Leaks or through cracks. Defects of this type are cracks or openings which pass from one surface to
False indications. False, or non-relevant, indications can appear to be actual defect Indications. The
typical ways that false indications occur are poor cleaning, press-fit, and poor developer removal
Poor cleaning. If all the surface penetrant is not completely removed in the washing or rinse operation,
the remaining penetrant may produce false indications. This is true for both the fluorescent (Type I) and visible dye
penetrants (Type II). Evidence of incomplete washing is usually easy to identify, since the penetrant will be in broad
areas rather than in the sharp patterns found in true indications. When accumulations of unwashed penetrant are found
on parts, these parts would be completely reprocessed In such cases, recleaning of the part before reprocessing is
recommended to remove all traces of surface penetrant.
The danger of poorly washed parts lies in the fact that there may be actual cracks under the
improperly washed areas which are masked by the penetrant on the surface. A properly washed
part with no defects should have no areas of fluorescence, or random visible penetrant on it A
well processed part should show fluorescence or visible dye penetrant only at areas of the
Press-fit parts. A condition which may create false indications is when parts are press-fitted into each
other. If a wheel is press-fitted onto a shaft, penetrant will show an indication at the fit line. This is perfectly normal since
the two parts are not welded together The only problem with such indications is that penetrant from the press-fit may
bleed out and mask a true defect.
Where penetrant bleed out may mask defects on press-fit parts, the time between application of
developer and inspection should be held to a minimum to prevent excessive bleed out.
Developer removal. Sharp fillets, threads, and keyways will often retain penetrant at the base despite
a good washing removal technique, and give indications. This is particularly so when Type I or 1, II, Method B is
employed. Because heat-treating or fatigue cracks often do occur at such locations It is essential that the inspector
check these locations very critically.
3-13. Types of Fluorescent Penetrant Processes. There are three general types of penetrant inspection processes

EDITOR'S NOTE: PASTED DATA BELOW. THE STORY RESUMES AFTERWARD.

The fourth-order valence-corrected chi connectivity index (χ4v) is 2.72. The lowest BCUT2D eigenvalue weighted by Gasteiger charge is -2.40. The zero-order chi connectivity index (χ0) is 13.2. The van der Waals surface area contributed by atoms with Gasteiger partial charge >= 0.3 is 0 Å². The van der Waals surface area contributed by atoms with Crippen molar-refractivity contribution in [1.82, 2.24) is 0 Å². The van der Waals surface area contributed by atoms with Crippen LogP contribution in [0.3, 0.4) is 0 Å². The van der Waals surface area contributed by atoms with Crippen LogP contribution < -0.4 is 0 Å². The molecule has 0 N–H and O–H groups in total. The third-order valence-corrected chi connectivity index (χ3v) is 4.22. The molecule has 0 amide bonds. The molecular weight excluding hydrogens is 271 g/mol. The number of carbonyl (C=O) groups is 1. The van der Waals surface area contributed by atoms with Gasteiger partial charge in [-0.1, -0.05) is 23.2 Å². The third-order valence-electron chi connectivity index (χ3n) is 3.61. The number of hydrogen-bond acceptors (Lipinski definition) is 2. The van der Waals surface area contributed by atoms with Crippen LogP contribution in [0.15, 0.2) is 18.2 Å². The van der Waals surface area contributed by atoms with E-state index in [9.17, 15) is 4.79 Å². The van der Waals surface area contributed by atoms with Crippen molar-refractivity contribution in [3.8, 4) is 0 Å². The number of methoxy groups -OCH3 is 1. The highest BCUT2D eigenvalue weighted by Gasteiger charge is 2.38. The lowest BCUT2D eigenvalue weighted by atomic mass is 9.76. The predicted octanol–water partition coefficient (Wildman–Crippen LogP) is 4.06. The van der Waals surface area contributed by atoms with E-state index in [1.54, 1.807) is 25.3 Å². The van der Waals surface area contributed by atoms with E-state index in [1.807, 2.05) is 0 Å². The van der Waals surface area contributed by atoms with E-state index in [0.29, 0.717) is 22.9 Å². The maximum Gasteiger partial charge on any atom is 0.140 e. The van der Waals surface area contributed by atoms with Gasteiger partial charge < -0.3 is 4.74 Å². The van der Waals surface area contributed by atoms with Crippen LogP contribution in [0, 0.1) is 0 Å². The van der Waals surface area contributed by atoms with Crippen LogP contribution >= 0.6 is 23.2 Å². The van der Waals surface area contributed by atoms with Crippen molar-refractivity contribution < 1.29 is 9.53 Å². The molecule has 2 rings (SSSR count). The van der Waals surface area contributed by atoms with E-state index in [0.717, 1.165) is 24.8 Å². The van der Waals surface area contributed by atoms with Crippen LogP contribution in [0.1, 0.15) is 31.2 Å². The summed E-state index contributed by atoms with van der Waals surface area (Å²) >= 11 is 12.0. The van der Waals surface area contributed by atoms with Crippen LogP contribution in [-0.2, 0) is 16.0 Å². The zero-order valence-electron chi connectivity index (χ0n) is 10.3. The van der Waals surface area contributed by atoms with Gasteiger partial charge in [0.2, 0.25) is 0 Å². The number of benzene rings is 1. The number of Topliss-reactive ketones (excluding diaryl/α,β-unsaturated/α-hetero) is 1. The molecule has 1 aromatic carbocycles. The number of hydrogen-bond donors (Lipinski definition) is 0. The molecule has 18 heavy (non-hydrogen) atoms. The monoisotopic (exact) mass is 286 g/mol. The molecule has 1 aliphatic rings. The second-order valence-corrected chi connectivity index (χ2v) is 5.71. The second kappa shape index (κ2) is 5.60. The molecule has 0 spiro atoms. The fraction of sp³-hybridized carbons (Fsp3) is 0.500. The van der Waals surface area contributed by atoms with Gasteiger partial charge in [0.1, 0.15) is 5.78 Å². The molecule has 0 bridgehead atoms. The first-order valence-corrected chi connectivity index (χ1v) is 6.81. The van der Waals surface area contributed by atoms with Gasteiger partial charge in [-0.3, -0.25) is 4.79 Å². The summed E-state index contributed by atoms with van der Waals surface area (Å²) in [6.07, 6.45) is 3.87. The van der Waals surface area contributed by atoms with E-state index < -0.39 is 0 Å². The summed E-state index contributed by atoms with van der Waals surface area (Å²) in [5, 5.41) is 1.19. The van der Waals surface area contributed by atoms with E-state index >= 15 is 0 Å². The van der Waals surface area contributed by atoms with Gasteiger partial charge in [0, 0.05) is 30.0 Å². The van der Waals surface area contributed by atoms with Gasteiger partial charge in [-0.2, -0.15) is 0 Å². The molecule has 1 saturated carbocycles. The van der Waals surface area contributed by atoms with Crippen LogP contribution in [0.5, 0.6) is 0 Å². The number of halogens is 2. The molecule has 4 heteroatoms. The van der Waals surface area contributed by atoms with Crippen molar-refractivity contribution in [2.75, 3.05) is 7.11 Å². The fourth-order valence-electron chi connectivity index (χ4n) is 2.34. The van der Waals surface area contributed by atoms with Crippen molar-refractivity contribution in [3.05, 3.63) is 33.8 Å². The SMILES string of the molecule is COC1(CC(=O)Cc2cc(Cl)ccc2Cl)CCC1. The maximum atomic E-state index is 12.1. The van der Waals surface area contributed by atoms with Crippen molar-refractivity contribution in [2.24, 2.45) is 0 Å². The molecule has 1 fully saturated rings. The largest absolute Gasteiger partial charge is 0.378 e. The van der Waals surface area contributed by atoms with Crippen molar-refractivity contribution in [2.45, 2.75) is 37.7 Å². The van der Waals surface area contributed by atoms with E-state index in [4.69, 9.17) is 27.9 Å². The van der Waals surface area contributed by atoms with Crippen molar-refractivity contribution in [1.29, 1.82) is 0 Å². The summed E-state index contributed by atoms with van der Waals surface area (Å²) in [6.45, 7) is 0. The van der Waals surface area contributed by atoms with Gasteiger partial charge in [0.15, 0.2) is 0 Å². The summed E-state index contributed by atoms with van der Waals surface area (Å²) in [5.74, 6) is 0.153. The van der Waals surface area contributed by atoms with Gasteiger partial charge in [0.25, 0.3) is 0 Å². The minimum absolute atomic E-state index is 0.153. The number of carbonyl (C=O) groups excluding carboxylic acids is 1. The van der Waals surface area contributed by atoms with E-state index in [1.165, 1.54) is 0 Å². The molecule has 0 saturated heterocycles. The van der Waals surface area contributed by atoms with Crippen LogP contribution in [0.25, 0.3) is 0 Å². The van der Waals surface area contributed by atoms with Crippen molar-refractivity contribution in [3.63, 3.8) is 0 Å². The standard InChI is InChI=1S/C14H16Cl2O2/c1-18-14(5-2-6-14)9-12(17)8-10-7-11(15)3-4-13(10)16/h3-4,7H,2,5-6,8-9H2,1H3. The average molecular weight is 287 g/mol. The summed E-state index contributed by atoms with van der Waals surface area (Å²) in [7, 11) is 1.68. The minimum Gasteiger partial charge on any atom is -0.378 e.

These are known as type I, type II, and type Ill. Type I processes use fluorescent penetrants, type II uses visible
penetrants and type III uses visible and fluorescent penetrant (dual mode). Within each type, there are four methods of
removal known as method A, B, C, and D Table 3-2 list the various types and methods of penetrant inspection.
The Army prohibits the use of dual mode (visible and fluorescent) and visible dye penetrants on
aircraft, engine, and missile parts except for those with specific engineering approval.
3-14. Type I, Method C Penetrant Inspection. The type I, Method C inspection process for use In field (portable)
operations is a penetrant Inspection using a fluorescent dye with nonaqueous developer and solvent remover It can be
used in a field (portable) operation and is described in the following paragraphs.
Precleaning Process. The precleaning process makes the part or item clean and free from foreign matter that
may cover or confuse the indications. Effective cleaning methods that may be employed to remove soils or
contaminates from the surfaces of parts and defects are as follows:
Alkaline cleaning. Alkaline cleaners are nonflammable water solutions containing specially selected
detergents for wetting, penetrating, emulsifying, and saponifying various types of soils When thoroughly used, they leave
a water-break-free surface which is both chemically and physically clean. Due to their special wetting and dissolving
powers, they also pull contamination from the flaws, thus preparing them to absorb the dye penetrant
Water cleaning with detergents. Washing machines using hot water and detergents may be used to clean
parts. The use of this method, however, will depend greatly on the type of soil present. Oil and grease-filled defects may
not be satisfactorily cleaned by this method.